Mark Schimmenti, an architecture professor at the University of Tennessee, said Hargreaves’ efforts in Knoxville have been respectable. The 600-acre South Waterfront project, which eventually could see a public transit component and various residential additions, is still under way and could require 20 years to complete.

“Hargreaves was very good at working out the politics of dealing with the landowners,” Schimmenti said of the early process. “They worked hard. They built a giant model that was open to the public.”

But Schimmenti — who led a group of UT architecture students in an academic exercise dissecting the plan — said Hargreaves might have stumbled in failing to give the waterfront space more details and not fully considering topography.

“When you look closely, you find stuff you have to account for that Hargreaves didn’t,” said Schimmenti, who previously served as design director for the Nashville Civic Design Center. “A good master plan is by definition flexible. This master plan as I look at it works beautifully at the level of a master plan. But when you look at it specifically, Hargreaves will need to deal with more specific issues of each site.”

Still, Schimmenti is optimistic about Hargreaves’ Knoxville plan, which was adopted in 2006 and could take 20 years to complete.

“Hargreaves is not coming in dogmatically, and that’s very important,” he said.

Good open space in Louisville

Hargreaves’ work in Louisville, in general, earns mixed reviews, according to Michael McCoy, director of planning at City Solutions Center.

“Louisville’s Waterfront Park, in contrast to Frank McDonald’s description of Chattanooga’s 21st Century Waterfront Park, is fairly effective at attracting people, but I don’t find it especially nice to look at,” said McCoy, who also serves as a visiting planner at the University of Louisville School of Urban and Public Affairs, and as an adjunct faculty instructor of landscape architecture at the University of Kentucky.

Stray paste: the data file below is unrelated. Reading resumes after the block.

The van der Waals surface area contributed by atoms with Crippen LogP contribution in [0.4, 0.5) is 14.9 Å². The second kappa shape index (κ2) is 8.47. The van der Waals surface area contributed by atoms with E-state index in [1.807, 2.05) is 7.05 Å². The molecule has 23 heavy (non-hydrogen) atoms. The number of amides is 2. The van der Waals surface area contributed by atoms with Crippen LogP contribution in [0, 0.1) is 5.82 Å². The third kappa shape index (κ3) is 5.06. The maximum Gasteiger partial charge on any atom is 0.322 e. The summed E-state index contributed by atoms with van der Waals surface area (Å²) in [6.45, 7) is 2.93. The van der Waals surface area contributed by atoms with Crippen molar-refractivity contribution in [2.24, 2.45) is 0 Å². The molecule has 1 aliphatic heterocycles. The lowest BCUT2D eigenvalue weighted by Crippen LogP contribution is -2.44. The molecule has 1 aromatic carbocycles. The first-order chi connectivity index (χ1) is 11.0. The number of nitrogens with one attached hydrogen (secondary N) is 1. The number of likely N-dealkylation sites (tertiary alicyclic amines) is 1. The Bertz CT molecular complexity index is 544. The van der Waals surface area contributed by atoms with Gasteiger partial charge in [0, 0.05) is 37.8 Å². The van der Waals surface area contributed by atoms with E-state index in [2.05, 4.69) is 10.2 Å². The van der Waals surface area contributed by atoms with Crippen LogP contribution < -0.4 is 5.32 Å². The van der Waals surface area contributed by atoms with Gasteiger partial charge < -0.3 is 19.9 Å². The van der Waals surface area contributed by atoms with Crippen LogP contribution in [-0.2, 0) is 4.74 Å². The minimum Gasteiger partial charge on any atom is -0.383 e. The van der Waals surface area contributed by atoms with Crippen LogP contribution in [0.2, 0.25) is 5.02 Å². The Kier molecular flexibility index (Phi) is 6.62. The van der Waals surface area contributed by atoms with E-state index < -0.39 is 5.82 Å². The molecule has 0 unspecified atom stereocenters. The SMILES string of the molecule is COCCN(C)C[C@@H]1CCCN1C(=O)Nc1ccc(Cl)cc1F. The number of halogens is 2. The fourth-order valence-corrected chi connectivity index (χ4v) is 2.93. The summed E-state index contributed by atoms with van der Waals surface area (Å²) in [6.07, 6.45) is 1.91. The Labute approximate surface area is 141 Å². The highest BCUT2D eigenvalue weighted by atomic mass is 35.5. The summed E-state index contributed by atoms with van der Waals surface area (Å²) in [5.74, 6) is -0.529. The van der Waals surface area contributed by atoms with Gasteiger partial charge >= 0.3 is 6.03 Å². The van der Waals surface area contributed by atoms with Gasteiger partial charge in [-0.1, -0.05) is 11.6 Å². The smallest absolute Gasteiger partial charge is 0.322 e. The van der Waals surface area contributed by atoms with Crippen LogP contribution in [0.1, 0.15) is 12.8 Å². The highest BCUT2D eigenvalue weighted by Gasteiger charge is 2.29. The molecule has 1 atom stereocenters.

McCoy said the strength of the park rests in its ability to easily accommodate large gatherings on its Great Lawn.

“Unfortunately, Hargreaves’ design for this project proved to be more successful at creating objects, as a local architect put it, than creating great spaces or places,” he said. “I sense that the scale of waterfront/riverfront projects such as Louisville’s challenges Hargreaves’ ability to elegantly design a coordinated system of spaces that easily flow from one to another without abrupt transitions.”

McCoy said, in contrast, that Hargreaves’ University of Cincinnati campus design, which has garnered high praise, provided a scale that lends itself to “superior results.” But riverfront and university projects are quite different, McCoy added, noting landscape architects sometime feel obligated to fill vast geographic spaces along rivers with numerous public wish-list elements. Nashville’s project, for example, is slated to offer 19 elements such as interactive fountains, wetlands and a spiral boardwalk.

“The insistence of designing a multitude of objects and object spaces in the larger riverfront designs tends to fractionalize the space unnecessarily,” he said. “Sometimes simpler is really better. I tend to believe that simple isn’t always elegant, but elegant is almost always simple.”

Trouble in Miami